No more today, see you next week ......



Blogosphere

Hey, I'm Bona Fide. I just came back from my last foray through the blogosphere. What can you expect from me? I tell you: Everything from Art to Fart as long as there is any faint connection to books. And here is some honey from the beehive blogosphere...


Alt Hist Poll
One of the sites I follow is Alt Hist: Historical Fiction and Alternate History - The new magazine of Historical Fiction and Alternate History. Editor Mark Lord posted an interesting poll related to the question of free online reading. Take part by following the link



Meet a 16th century surgeon
Through all centuries men lost limps in battles. But what kind of replacement did they get? Meet one of the fathers of surgery over at The History Girls delivered by author Ann Swinfen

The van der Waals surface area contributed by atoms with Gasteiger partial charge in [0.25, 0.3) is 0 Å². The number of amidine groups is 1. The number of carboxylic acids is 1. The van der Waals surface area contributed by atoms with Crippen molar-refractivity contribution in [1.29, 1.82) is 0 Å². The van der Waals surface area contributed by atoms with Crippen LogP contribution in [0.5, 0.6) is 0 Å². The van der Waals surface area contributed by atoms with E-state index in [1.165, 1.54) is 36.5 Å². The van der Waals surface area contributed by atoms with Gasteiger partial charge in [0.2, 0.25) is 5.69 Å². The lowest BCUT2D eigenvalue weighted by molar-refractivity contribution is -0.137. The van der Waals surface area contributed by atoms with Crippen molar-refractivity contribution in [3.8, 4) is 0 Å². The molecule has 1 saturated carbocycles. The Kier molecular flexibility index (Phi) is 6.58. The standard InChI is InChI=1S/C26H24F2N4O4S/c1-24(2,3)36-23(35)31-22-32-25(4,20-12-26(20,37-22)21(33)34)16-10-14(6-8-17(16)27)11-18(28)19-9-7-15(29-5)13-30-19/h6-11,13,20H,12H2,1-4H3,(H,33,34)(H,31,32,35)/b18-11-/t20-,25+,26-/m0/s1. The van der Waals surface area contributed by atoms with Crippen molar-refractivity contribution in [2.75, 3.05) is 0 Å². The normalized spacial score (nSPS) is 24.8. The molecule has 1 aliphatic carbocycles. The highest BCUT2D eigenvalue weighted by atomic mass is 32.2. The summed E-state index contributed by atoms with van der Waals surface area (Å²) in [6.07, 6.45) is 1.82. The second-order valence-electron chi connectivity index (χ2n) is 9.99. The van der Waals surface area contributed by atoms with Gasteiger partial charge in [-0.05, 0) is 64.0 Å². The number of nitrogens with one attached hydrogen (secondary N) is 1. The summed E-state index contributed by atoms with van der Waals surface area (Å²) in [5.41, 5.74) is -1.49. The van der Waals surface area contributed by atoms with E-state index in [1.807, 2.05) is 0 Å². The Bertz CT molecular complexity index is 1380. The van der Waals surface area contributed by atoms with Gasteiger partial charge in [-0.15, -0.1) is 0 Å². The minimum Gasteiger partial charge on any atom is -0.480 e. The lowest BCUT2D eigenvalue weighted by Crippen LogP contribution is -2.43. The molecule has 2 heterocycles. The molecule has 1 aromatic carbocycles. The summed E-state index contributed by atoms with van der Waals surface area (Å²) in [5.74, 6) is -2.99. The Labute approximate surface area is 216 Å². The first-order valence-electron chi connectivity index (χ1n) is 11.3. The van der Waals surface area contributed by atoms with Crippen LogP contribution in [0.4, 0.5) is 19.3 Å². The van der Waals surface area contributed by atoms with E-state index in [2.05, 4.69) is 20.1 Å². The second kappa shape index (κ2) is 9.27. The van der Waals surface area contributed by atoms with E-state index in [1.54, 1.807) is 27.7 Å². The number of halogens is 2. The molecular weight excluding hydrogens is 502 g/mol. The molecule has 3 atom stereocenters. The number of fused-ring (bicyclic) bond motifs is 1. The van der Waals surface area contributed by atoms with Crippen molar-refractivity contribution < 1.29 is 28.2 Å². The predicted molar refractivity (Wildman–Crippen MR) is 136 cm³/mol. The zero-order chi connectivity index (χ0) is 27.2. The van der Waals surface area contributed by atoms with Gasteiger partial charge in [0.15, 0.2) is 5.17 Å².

Incredible paperwork
I think you silhouette which is a wonderful art which seems to be on the way into oblivion. But paper is still important when it comes to art. There is a man who delivers incredible paper art by using a X-acto knife and tweezers.  Visit the WebUrbanist and enjoy








That's it for today. Come back next week for more ......



Movies

Hey, it's me Fide. I'm a remote control professional. I'm that fast that I can watch two movies at the same time.

No trailer this week.
I mentioned it several times how much I like to read Pandora's Star  ( first published in 2004; digital 2004) [Kindle Edition ASIN:B000FC1AFC] by Peter F. Hamilton.

I'm not the only fan of the book. Today I would like to share with you two fan made videos which show how far appreciation for a book can go.